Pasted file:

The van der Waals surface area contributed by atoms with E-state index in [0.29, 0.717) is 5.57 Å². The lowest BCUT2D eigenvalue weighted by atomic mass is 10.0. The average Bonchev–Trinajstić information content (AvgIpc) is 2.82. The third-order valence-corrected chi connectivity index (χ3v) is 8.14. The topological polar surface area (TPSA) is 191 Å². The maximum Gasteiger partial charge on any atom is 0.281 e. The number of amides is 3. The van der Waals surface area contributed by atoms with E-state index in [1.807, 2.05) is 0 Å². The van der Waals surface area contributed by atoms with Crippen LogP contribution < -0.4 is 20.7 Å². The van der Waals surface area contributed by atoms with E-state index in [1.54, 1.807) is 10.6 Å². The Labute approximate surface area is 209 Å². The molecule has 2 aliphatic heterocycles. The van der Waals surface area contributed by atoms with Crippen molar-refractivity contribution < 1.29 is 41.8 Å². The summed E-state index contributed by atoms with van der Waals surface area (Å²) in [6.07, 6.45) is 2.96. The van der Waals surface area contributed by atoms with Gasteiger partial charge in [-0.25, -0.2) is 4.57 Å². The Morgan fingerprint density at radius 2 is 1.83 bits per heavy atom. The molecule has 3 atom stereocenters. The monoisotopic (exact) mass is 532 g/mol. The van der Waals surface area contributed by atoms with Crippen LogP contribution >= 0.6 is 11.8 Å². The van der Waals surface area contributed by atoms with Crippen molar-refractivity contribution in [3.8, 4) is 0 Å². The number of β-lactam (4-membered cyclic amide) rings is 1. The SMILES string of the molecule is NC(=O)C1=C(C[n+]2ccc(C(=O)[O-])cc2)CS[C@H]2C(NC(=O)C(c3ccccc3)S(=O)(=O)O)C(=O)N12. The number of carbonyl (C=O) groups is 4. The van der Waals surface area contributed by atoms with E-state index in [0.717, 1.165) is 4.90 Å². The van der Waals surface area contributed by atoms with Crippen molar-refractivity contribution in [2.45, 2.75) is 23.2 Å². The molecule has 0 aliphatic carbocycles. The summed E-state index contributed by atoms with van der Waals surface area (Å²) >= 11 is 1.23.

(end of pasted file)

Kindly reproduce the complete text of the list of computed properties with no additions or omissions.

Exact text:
The van der Waals surface area contributed by atoms with E-state index in [0.29, 0.717) is 5.57 Å². The lowest BCUT2D eigenvalue weighted by atomic mass is 10.0. The average Bonchev–Trinajstić information content (AvgIpc) is 2.82. The third-order valence-corrected chi connectivity index (χ3v) is 8.14. The topological polar surface area (TPSA) is 191 Å². The maximum Gasteiger partial charge on any atom is 0.281 e. The number of amides is 3. The van der Waals surface area contributed by atoms with E-state index in [1.807, 2.05) is 0 Å². The van der Waals surface area contributed by atoms with Crippen LogP contribution < -0.4 is 20.7 Å². The van der Waals surface area contributed by atoms with E-state index in [1.54, 1.807) is 10.6 Å². The Labute approximate surface area is 209 Å². The molecule has 2 aliphatic heterocycles. The van der Waals surface area contributed by atoms with Crippen molar-refractivity contribution < 1.29 is 41.8 Å². The summed E-state index contributed by atoms with van der Waals surface area (Å²) in [6.07, 6.45) is 2.96. The van der Waals surface area contributed by atoms with Gasteiger partial charge in [-0.25, -0.2) is 4.57 Å². The Morgan fingerprint density at radius 2 is 1.83 bits per heavy atom. The molecule has 3 atom stereocenters. The monoisotopic (exact) mass is 532 g/mol. The van der Waals surface area contributed by atoms with Crippen LogP contribution >= 0.6 is 11.8 Å². The van der Waals surface area contributed by atoms with Crippen molar-refractivity contribution in [3.8, 4) is 0 Å². The number of β-lactam (4-membered cyclic amide) rings is 1. The SMILES string of the molecule is NC(=O)C1=C(C[n+]2ccc(C(=O)[O-])cc2)CS[C@H]2C(NC(=O)C(c3ccccc3)S(=O)(=O)O)C(=O)N12. The number of carbonyl (C=O) groups is 4. The van der Waals surface area contributed by atoms with E-state index in [0.717, 1.165) is 4.90 Å². The van der Waals surface area contributed by atoms with Crippen molar-refractivity contribution in [2.45, 2.75) is 23.2 Å². The molecule has 0 aliphatic carbocycles. The summed E-state index contributed by atoms with van der Waals surface area (Å²) >= 11 is 1.23.